Dismiss Notice
Join Physics Forums Today!
The friendliest, high quality science and math community on the planet! Everyone who loves science is here!

Energy-level diagram

  1. Feb 7, 2009 #1
    1. The problem statement, all variables and given/known data
    An element has an ionization energy of 1.66 × 10-18 J. The three longest wavelengths in its absorption spectrum are 253.7 nm, 185.0 nm and 158.5 nm.

    Construct an energy-level diagram for this element.

    2. Relevant equations


    3. The attempt at a solution
    ionisation energy is the energy required to remove 1 mol of electron from 1 mol of gaseous atom or ion. So the energy different between the two states is between n=? and n=infinity right? i cannot calculate the exact value using rydberg equation because i do not know the element, so cannot plug in the value of the charge in nucleus.
    longest wavelengths indicates smallest energy.
    when n is increasing, the difference between energy level would be smaller.
    so i suppose these three wavelengths are emitted due to the energy difference between ninfinity-ninifinity-1,ninfinity-ninifinity-2, ninfinity-ninifinity-3

    so how should i proceed after this?
    after doing all these, i still cannot construct energy diagram
  2. jcsd
  3. Feb 10, 2009 #2
    The wavelengths probably correspond to orbital transitions of an electron that does not get ionized, so your energy diagram is just showing the relative spacing of the different transitions. You're supposed to recognize that an orbital transition is lower energy than an ionization energy, so that tells you which side of the diagram they go on. Using your equation [tex]E=\frac{hc}{\lambda}[/tex], you discover that transitions of longer wavelength have lower energy. You can actually calculate this transition energy using the equation.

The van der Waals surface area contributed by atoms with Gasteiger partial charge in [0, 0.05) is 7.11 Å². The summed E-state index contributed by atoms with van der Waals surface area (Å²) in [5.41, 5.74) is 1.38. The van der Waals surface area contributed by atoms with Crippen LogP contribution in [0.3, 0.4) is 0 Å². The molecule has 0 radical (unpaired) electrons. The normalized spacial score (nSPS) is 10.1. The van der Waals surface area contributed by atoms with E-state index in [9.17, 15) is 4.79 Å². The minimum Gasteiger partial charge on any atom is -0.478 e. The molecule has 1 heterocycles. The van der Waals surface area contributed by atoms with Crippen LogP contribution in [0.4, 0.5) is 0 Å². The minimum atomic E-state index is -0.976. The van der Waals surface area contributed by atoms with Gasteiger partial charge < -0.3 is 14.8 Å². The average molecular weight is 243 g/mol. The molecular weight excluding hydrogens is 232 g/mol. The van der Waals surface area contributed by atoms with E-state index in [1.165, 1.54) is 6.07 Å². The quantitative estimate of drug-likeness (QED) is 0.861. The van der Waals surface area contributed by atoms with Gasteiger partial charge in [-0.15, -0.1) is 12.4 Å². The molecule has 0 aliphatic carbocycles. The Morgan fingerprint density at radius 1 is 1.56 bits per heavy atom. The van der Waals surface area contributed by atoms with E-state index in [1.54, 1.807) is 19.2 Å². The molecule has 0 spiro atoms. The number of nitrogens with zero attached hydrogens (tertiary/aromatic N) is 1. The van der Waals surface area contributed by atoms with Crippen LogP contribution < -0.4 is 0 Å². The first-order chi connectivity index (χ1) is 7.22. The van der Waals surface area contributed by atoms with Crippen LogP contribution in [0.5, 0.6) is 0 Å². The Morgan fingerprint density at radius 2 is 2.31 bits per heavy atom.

Once you have the energy of each transition and the ionization energy you can construct a simple diagram that shows the relative spacing of these transitions.

    It's true that you can consider n going to infinity before ionization, but also remember that the relative spacing between the transitions is getting infinitely small in that limit. So just call the ionization energy the limit and find the relative spacings of the energy levels.

    I hope this helps.
  4. Nov 10, 2014 #3
    my answer is:
    E=hc/λ so E= 6.63e-34 x 3.0e8 /λ = 1.989e-25/λ
    Eorbital1-Eorbital0=7.84e-19 J
    Eorbital2-Eorbital0=1.08e-18 J
    Eorbital3-Eorbital0=1.25e-18 J

    Eionisation= 1.66 × 10-18J... we make this zero and compare how much energy it would take to get an electron to this energy
    Eorbital1 - Eionisation=7.839968466693e-19-1.66e-18=-8.76e-19 J
    Eorbital2- Eionisation=1.075135135135e-18-1.66e-18=-5.85e-19 J
    Eorbital3- Eionisation=1.2548895899e-18-1.66e-18=-4.05e-19 J

    see final answer in attached picture answerQ4.jpg
  5. Nov 10, 2014 #4


    User Avatar

    Staff: Mentor

    Please remember not to give out answers to homework, it's against our rules, although this thread being 5 years old, I doubt that they are still waiting. ;)
Share this great discussion with others via Reddit, Google+, Twitter, or Facebook

Have something to add?